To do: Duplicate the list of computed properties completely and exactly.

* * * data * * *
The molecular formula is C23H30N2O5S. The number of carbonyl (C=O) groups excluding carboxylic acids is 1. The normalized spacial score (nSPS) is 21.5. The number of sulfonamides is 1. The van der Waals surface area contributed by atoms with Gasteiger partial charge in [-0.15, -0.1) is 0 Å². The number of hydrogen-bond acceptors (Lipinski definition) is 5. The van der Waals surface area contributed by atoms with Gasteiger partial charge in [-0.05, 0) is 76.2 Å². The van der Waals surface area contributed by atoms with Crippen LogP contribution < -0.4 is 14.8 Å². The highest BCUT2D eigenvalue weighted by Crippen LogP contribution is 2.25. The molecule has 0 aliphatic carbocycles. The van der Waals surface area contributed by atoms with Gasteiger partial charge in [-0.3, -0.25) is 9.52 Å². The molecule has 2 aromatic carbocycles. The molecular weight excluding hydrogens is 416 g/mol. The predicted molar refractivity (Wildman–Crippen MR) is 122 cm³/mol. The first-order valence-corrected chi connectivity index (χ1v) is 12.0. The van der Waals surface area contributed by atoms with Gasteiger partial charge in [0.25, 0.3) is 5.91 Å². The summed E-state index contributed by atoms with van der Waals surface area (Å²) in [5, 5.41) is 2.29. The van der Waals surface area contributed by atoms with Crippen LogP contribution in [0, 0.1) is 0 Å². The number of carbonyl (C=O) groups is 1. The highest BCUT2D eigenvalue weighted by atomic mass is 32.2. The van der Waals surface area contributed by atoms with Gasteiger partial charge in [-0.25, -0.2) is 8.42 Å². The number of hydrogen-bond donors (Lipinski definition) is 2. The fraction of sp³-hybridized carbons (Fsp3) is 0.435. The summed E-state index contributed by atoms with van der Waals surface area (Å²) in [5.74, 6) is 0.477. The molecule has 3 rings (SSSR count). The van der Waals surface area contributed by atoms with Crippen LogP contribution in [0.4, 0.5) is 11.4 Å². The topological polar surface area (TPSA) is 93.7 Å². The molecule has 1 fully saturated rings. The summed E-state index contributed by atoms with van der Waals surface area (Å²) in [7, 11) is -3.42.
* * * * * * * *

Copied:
The molecular formula is C23H30N2O5S. The number of carbonyl (C=O) groups excluding carboxylic acids is 1. The normalized spacial score (nSPS) is 21.5. The number of sulfonamides is 1. The van der Waals surface area contributed by atoms with Gasteiger partial charge in [-0.15, -0.1) is 0 Å². The number of hydrogen-bond acceptors (Lipinski definition) is 5. The van der Waals surface area contributed by atoms with Gasteiger partial charge in [-0.05, 0) is 76.2 Å². The van der Waals surface area contributed by atoms with Crippen LogP contribution < -0.4 is 14.8 Å². The highest BCUT2D eigenvalue weighted by Crippen LogP contribution is 2.25. The molecule has 0 aliphatic carbocycles. The van der Waals surface area contributed by atoms with Gasteiger partial charge in [-0.3, -0.25) is 9.52 Å². The molecule has 2 aromatic carbocycles. The molecular weight excluding hydrogens is 416 g/mol. The predicted molar refractivity (Wildman–Crippen MR) is 122 cm³/mol. The first-order valence-corrected chi connectivity index (χ1v) is 12.0. The van der Waals surface area contributed by atoms with Gasteiger partial charge in [0.25, 0.3) is 5.91 Å². The summed E-state index contributed by atoms with van der Waals surface area (Å²) in [5, 5.41) is 2.29. The van der Waals surface area contributed by atoms with Crippen LogP contribution in [0, 0.1) is 0 Å². The number of carbonyl (C=O) groups is 1. The highest BCUT2D eigenvalue weighted by atomic mass is 32.2. The van der Waals surface area contributed by atoms with Gasteiger partial charge in [-0.25, -0.2) is 8.42 Å². The number of hydrogen-bond donors (Lipinski definition) is 2. The fraction of sp³-hybridized carbons (Fsp3) is 0.435. The summed E-state index contributed by atoms with van der Waals surface area (Å²) in [5.74, 6) is 0.477. The molecule has 3 rings (SSSR count). The van der Waals surface area contributed by atoms with Crippen LogP contribution in [0.4, 0.5) is 11.4 Å². The topological polar surface area (TPSA) is 93.7 Å². The molecule has 1 fully saturated rings. The summed E-state index contributed by atoms with van der Waals surface area (Å²) in [7, 11) is -3.42.